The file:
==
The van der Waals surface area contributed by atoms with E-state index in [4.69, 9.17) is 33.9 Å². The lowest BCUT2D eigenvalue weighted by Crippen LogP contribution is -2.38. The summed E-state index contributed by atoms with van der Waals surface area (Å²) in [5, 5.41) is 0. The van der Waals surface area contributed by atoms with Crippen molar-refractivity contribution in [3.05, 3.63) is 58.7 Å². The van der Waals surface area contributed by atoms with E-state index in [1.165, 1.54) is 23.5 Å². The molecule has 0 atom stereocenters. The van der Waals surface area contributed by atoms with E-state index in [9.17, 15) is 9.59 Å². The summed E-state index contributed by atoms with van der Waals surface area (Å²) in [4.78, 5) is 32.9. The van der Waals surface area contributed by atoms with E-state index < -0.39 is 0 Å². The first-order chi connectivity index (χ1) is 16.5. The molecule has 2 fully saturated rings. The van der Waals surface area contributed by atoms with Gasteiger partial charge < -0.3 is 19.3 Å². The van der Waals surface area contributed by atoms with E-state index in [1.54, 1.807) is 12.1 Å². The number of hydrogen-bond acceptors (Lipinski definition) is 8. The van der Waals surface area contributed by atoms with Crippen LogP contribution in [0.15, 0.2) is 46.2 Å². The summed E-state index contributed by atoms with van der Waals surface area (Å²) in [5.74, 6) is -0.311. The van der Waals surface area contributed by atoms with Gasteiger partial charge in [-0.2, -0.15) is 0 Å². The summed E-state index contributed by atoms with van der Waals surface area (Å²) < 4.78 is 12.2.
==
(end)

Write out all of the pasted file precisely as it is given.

The van der Waals surface area contributed by atoms with E-state index in [4.69, 9.17) is 33.9 Å². The lowest BCUT2D eigenvalue weighted by Crippen LogP contribution is -2.38. The summed E-state index contributed by atoms with van der Waals surface area (Å²) in [5, 5.41) is 0. The van der Waals surface area contributed by atoms with Crippen molar-refractivity contribution in [3.05, 3.63) is 58.7 Å². The van der Waals surface area contributed by atoms with E-state index in [1.165, 1.54) is 23.5 Å². The molecule has 0 atom stereocenters. The van der Waals surface area contributed by atoms with E-state index in [9.17, 15) is 9.59 Å². The summed E-state index contributed by atoms with van der Waals surface area (Å²) in [4.78, 5) is 32.9. The van der Waals surface area contributed by atoms with E-state index < -0.39 is 0 Å². The first-order chi connectivity index (χ1) is 16.5. The molecule has 2 fully saturated rings. The van der Waals surface area contributed by atoms with Gasteiger partial charge < -0.3 is 19.3 Å². The van der Waals surface area contributed by atoms with E-state index in [1.54, 1.807) is 12.1 Å². The number of hydrogen-bond acceptors (Lipinski definition) is 8. The van der Waals surface area contributed by atoms with Crippen LogP contribution in [0.15, 0.2) is 46.2 Å². The summed E-state index contributed by atoms with van der Waals surface area (Å²) in [5.74, 6) is -0.311. The van der Waals surface area contributed by atoms with Gasteiger partial charge in [-0.2, -0.15) is 0 Å². The summed E-state index contributed by atoms with van der Waals surface area (Å²) < 4.78 is 12.2.